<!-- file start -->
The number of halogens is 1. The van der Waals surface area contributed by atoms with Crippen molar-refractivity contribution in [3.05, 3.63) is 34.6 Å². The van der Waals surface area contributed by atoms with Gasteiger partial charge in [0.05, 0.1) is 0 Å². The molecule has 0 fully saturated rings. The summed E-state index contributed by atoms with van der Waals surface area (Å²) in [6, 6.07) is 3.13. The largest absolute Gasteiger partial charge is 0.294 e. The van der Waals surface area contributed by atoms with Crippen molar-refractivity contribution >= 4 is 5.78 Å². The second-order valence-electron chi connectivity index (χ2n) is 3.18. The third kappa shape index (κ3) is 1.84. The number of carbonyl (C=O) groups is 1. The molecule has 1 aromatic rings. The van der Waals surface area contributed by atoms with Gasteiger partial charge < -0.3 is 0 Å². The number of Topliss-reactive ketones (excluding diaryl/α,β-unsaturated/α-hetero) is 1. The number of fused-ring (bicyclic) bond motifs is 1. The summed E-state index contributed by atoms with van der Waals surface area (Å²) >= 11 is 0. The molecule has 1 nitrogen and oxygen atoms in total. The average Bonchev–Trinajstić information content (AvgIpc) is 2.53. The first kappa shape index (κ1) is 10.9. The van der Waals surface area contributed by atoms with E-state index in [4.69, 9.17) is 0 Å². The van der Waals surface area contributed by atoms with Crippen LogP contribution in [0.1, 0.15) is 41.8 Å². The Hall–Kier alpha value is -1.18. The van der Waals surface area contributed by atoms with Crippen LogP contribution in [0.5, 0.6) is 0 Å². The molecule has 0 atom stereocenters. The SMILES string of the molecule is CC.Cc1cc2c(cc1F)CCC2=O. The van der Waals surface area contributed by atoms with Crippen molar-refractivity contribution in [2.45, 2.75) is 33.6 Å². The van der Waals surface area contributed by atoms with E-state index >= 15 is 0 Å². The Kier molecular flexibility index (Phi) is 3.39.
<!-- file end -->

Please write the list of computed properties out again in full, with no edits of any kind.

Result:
The number of halogens is 1. The van der Waals surface area contributed by atoms with Crippen molar-refractivity contribution in [3.05, 3.63) is 34.6 Å². The van der Waals surface area contributed by atoms with Gasteiger partial charge in [0.05, 0.1) is 0 Å². The molecule has 0 fully saturated rings. The summed E-state index contributed by atoms with van der Waals surface area (Å²) in [6, 6.07) is 3.13. The largest absolute Gasteiger partial charge is 0.294 e. The van der Waals surface area contributed by atoms with Crippen molar-refractivity contribution >= 4 is 5.78 Å². The second-order valence-electron chi connectivity index (χ2n) is 3.18. The third kappa shape index (κ3) is 1.84. The number of carbonyl (C=O) groups is 1. The molecule has 1 aromatic rings. The van der Waals surface area contributed by atoms with Gasteiger partial charge < -0.3 is 0 Å². The number of Topliss-reactive ketones (excluding diaryl/α,β-unsaturated/α-hetero) is 1. The number of fused-ring (bicyclic) bond motifs is 1. The summed E-state index contributed by atoms with van der Waals surface area (Å²) >= 11 is 0. The molecule has 1 nitrogen and oxygen atoms in total. The average Bonchev–Trinajstić information content (AvgIpc) is 2.53. The first kappa shape index (κ1) is 10.9. The van der Waals surface area contributed by atoms with E-state index in [4.69, 9.17) is 0 Å². The van der Waals surface area contributed by atoms with Crippen LogP contribution in [0.1, 0.15) is 41.8 Å². The Hall–Kier alpha value is -1.18. The van der Waals surface area contributed by atoms with Crippen LogP contribution in [0.5, 0.6) is 0 Å². The molecule has 0 atom stereocenters. The SMILES string of the molecule is CC.Cc1cc2c(cc1F)CCC2=O. The van der Waals surface area contributed by atoms with Crippen molar-refractivity contribution in [2.45, 2.75) is 33.6 Å². The van der Waals surface area contributed by atoms with E-state index >= 15 is 0 Å². The Kier molecular flexibility index (Phi) is 3.39.